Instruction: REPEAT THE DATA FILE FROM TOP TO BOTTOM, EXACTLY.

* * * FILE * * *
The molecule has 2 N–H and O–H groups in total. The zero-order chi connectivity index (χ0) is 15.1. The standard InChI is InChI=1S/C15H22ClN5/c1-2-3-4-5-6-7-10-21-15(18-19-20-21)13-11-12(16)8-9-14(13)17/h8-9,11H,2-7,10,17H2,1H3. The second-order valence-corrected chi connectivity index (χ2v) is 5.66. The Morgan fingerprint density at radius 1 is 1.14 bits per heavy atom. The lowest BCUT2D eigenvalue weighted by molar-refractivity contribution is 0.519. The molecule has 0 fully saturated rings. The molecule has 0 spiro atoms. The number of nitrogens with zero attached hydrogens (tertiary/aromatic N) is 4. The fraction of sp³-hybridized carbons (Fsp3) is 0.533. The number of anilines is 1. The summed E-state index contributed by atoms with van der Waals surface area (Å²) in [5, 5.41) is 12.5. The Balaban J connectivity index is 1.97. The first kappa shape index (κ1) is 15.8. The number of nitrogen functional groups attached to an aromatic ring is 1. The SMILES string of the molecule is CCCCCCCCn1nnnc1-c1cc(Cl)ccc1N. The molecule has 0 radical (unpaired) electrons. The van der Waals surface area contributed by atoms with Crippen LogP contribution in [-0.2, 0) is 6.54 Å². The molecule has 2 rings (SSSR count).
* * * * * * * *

The molecule has 2 N–H and O–H groups in total. The zero-order chi connectivity index (χ0) is 15.1. The standard InChI is InChI=1S/C15H22ClN5/c1-2-3-4-5-6-7-10-21-15(18-19-20-21)13-11-12(16)8-9-14(13)17/h8-9,11H,2-7,10,17H2,1H3. The second-order valence-corrected chi connectivity index (χ2v) is 5.66. The Morgan fingerprint density at radius 1 is 1.14 bits per heavy atom. The lowest BCUT2D eigenvalue weighted by molar-refractivity contribution is 0.519. The molecule has 0 fully saturated rings. The molecule has 0 spiro atoms. The number of nitrogens with zero attached hydrogens (tertiary/aromatic N) is 4. The fraction of sp³-hybridized carbons (Fsp3) is 0.533. The number of anilines is 1. The summed E-state index contributed by atoms with van der Waals surface area (Å²) in [5, 5.41) is 12.5. The Balaban J connectivity index is 1.97. The first kappa shape index (κ1) is 15.8. The number of nitrogen functional groups attached to an aromatic ring is 1. The SMILES string of the molecule is CCCCCCCCn1nnnc1-c1cc(Cl)ccc1N. The molecule has 0 radical (unpaired) electrons. The van der Waals surface area contributed by atoms with Crippen LogP contribution in [-0.2, 0) is 6.54 Å². The molecule has 2 rings (SSSR count).